I was being too comment happy. I will have a look at searching for Wuauclt or TrustedInstaller. – Petrik Jan 21 '16 at 21:34
  • I was being a little "hit post" happy myself. :) – Katherine Villyard Jan 21 '16 at 21:35
  • 1
    This approach almost worked for me, except that both TrustedInstaller and Wuauclt terminate before the initialization is done. After adding windeploy and ngen the script waits for the machine to complete all initialization (probably because ngen doesn't complete until well after the machine has finished initializing). – Petrik Feb 6 '16 at 10:41
3

Each Windows update patch will write several events in the Setup event log.

  • Event ID 1 - Initiating changes for package KB####
  • Event ID 4 - A reboot is necessary before package KB#### can be changed to installed state
  • Event ID 2 - Package KB#### was successfully changed to the Installed state

One way to determine all patches had been applied would be to loop a check on Event ID 4. Compare the time of that event to the current time. If no event ID 4's had been written for 5 or 10 minutes, then all pataches are probably done, and ready to reboot.

I'm not clear if you want to do the first reboot when patches are done installing (event4), or the second reboot after they are done configuring (event 2). This code does the former. Simply change the filterHashTable to event id 2 for the other reboot before your step 10.

$target = "bart"
$found = $false
while (-not $found) {
    $lastEvent4 = (get-winevent -comp $target -maxEvents 1 -filterHashTable @{ Logname='Setup'; id = '4';}).timeCreated
    if (((get-date) - $lastEvent4).totalMinutes -gt 10) {
        "do reboot"
        restart-computer -comp -$target
        $found = $true
    } else {
        "wait"
        start-sleep 60
    }
}
  • Wouldn't it work to write down the KB IDs of all packages that start installing, and assume completion only when no more updates are in-flight? – Simon Richter Jan 27 '16 at 11:29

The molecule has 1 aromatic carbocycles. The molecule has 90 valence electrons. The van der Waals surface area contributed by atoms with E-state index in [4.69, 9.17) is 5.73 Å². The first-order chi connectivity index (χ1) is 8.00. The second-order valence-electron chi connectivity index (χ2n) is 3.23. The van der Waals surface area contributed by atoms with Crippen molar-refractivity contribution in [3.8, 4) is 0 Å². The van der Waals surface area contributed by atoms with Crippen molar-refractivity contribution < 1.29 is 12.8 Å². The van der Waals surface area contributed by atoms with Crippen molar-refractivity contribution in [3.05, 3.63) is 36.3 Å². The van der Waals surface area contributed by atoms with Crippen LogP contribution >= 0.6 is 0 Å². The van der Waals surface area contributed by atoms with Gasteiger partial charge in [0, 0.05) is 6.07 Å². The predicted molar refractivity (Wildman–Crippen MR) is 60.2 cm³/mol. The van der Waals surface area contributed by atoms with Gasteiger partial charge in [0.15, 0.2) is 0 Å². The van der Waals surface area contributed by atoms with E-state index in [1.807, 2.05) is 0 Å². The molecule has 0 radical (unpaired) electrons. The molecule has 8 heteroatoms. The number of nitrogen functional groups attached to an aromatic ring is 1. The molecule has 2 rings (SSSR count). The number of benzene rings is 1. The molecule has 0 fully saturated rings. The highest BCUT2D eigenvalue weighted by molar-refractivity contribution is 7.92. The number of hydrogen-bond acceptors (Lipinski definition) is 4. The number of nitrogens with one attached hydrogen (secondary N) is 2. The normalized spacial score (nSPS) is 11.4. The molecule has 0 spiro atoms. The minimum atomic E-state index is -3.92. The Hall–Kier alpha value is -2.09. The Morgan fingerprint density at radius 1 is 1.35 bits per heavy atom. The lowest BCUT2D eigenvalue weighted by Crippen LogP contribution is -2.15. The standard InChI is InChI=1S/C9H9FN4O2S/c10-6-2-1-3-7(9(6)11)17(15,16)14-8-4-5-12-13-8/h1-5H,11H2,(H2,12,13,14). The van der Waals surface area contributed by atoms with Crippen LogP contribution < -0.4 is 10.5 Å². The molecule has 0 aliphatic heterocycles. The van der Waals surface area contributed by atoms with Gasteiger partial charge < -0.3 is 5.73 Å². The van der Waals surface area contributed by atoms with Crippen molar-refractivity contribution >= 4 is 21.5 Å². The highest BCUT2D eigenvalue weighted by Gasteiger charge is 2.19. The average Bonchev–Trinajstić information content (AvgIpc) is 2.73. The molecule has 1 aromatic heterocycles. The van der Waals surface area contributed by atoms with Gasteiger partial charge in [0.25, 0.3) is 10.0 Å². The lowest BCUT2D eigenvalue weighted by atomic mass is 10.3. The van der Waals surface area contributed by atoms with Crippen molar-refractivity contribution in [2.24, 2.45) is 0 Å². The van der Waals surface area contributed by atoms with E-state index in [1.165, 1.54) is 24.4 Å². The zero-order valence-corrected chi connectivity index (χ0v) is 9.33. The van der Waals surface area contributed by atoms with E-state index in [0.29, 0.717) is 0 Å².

• The list of patches is going to change each month on patch Tuesday. Updating the process each month to use a new list would be an ongoing maintenance point... I thought what I suggested would be simpler. – Clayton Jan 27 '16 at 14:05
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    I meant as an extension to your answer: when the update starts installing (event 1), it is added to the list, and removed when it reports done (event 4). With some tweaking (failed updates, list reset during reboot?) it should be possible to determine whether there is still an installation going on. – Simon Richter Jan 27 '16 at 18:17
  • So for a fresh install there are no entries in the eventlog unfortunately. I haven't tried installing after the machine has initialized but I assume that this approach will work fine in that case. – Petrik Feb 6 '16 at 10:39
  • Fresh install? Confused. You've got a 13 step process here. You asked for assistance with steps 6 and 9. Your question was for "a way to detect that windows has finished the configuration stage" not a way to begin deployment of patches. – Clayton Feb 8 '16 at 14:36
0

I have had good success with the following approach: Wait until Windows changes the startup type of the Windows Module Installer Service (aka TrustedInstaller) to Manual (Demand Start) - after a reboot. At that point , updates have completed installing.

The Trusted Installer process sometimes continues to run after patches have been installed ? However the service start up type is still reset to Manual.

You can verify for yourself, if above observation is consistent/correct, by looking at previous event log messages and correlating events between the System and Setup logs.

The start-up change to Windows Module Installer is logged as a 7040 System event , and it correlates to the last Event 2 in the Setup log , after a reboot.

I think, that when updates are first installed , this service is set to 'Auto Start' in case a reboot is needed. It is set back to 'Manual' when the last patch is installed (regardless of whether a reboot was required).

On some servers , I have noticed that trusted Installer startup is quickly toggled from Manual to Automatic and back, and this may occur every hour or so. I suspect it is some application that is regularly checking for updates. But, me experience, is that it generally seems safe to assume, if the start-up is Manual, then no patching is occurring.